Kebede leaned out of the fragile papyrus boat to look into the water and see what had brushed against it when suddenly a snout snapped out of the water, a sleek deadly shape, grey in colour, eyes gleaming at at him with a malevolent glint. Kebede swiftly moved to the centre of the boat, shivering with fear. There was a moment of stillness and then suddenly the crocodile for so it was, lashed at Kebede who was standing in the boat. The tail struck him on the chest sweeping him straight off the boat. The impact with the water drove him into a state of panic and he gulped some of the water. What happened next seemed to happen as if in a dream. The crocodile grabbed him in the small of his back and spun him in the water. Next, there was an excruciating pain in his left leg, it seemed as if his calve was being torn out! In a moment of lucidity, Kebede noted that the water had turned choppy as he observed that he was surrounded not by one, but a myriad of crocodiles that seemed to be tossing him around in the water like the rag doll that his sister Martha had and which he and his younger brother Dawit often tossed before her. The excruciating pain drove him into oblivion. When he came to his senses, Kebede observed that he was steadily being driving towards one of the caves in the side of the hill close to which he fished. The crocodiles seemed to be making hissing noises as they seemed to fight amongst themselves for morsels of the human flesh. Kebede strove to keep his mouth and nose above the water, even as he felt his limbs being torn asunder by numerous vices, the jaws of innumerable crocodiles which had him in the grip of his jaws. The water around him was stained red, and he wondered if all that blood had really come from him. All sense of pain had vanished as he felt himself being tugged and dragged by the crocodiles towards the cave whose floor seemed to be level with the water of the lake.
When Kebede came to his senses, he looked at his surroundings and noted that his torso was on a ledge well above the water while his legs dangled in the water. What had initially been a feeling of numbness had turned into flashes of excruciating pain. There was no sign of the crocodiles in the immediate vicinity, although in the further distance he could observe the turbulence in the water as the crocodiles lead by a massive grey coloured crocodile seemed to be moving away. They seemed to emit a clicking sound accompanied by a hissing sound. Immediately, Kebede sensed that the crocodiles had left him in the cave, only to return later to finish him up. Sensing the urgency of the situation, Kebede attempted to crawl out of the cave towards whatever security the shore would provide him.Each foot that he progressed gave rise to the most excruciating pain from every part of his body. His skin was in tatters from the numerous gashes that the jaws of the crocodiles had inflicted on him. He knew very well that he would have to move really quickly before the crocodiles returned to finish him off. His only thought was of reaching the higher ground on the shore beyond the cave, and that his friends, Amsalu and Iskinder made good their promise and visited him before sunset.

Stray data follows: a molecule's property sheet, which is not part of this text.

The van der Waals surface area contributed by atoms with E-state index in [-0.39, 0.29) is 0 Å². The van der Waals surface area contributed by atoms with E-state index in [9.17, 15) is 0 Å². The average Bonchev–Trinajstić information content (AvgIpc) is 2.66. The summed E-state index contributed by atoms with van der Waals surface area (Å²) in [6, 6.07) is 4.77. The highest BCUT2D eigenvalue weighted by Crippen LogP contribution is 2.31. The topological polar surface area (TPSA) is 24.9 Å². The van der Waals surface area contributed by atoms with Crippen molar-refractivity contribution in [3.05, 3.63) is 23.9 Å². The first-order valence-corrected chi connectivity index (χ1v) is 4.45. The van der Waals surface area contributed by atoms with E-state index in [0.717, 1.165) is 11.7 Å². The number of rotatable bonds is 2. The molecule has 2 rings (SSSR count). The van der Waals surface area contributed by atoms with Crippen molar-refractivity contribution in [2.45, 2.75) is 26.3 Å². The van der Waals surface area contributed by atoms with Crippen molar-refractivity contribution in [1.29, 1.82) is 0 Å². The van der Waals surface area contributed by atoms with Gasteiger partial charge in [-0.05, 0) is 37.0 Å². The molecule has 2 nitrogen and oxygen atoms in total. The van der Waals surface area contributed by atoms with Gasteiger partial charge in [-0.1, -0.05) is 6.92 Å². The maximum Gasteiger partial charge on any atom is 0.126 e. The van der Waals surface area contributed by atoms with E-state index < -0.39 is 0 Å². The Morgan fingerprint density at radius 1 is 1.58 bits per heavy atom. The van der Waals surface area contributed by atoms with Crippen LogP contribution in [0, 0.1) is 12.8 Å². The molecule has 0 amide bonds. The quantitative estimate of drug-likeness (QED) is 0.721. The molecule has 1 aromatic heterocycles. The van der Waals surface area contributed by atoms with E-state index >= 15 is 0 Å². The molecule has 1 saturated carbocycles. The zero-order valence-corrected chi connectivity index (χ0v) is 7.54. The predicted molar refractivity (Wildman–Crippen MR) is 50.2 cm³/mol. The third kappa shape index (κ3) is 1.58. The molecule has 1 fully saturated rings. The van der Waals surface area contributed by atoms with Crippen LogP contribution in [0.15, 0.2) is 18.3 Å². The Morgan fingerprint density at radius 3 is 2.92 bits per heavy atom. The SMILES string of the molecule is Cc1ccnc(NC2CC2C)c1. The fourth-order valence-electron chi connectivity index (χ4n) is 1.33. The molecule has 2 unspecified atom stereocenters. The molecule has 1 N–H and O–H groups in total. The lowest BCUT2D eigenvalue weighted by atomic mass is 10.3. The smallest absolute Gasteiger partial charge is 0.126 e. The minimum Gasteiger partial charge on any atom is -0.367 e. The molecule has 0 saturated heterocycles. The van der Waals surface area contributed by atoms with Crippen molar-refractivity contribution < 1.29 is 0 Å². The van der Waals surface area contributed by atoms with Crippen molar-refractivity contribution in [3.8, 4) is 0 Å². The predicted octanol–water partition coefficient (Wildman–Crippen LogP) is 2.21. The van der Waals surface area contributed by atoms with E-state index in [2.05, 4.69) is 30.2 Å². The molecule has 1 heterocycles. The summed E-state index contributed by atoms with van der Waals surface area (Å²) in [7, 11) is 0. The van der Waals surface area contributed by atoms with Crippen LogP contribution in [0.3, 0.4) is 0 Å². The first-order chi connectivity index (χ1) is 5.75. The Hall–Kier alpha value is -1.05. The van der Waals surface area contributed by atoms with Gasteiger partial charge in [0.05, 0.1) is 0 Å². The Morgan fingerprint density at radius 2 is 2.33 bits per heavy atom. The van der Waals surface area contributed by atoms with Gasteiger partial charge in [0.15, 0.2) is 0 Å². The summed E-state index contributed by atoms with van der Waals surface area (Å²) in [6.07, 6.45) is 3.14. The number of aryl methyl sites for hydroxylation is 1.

When he came to his senses, Kebede noted that the sun was already sinking towards the horizon. In the distance, the flow of the water was broken by numerous obstacles, the snouts of the crocodiles returning to the cave for their evening meal. Kebede had crawled to higher ground on the beach but then he no longer had the strength to crawl away from the water. All of a sudden a motor boat rounded the cove and he heard his friend calling out to him. Kebede collapsed in exhaustion and the next he came back to consciousness, he realised that he was being carried by two of his friends down to the motor boat. “Thanks, friends!” he croaked and then slipped back into unconsciousness. The operation that took place in the hospital run by the Danish doctor took about five hours. Most of the work involved stitching loose flesh and skin. When he came to the next day, Kebede was swathed in bandages all around his body. The number of stitches exceeded comprehension.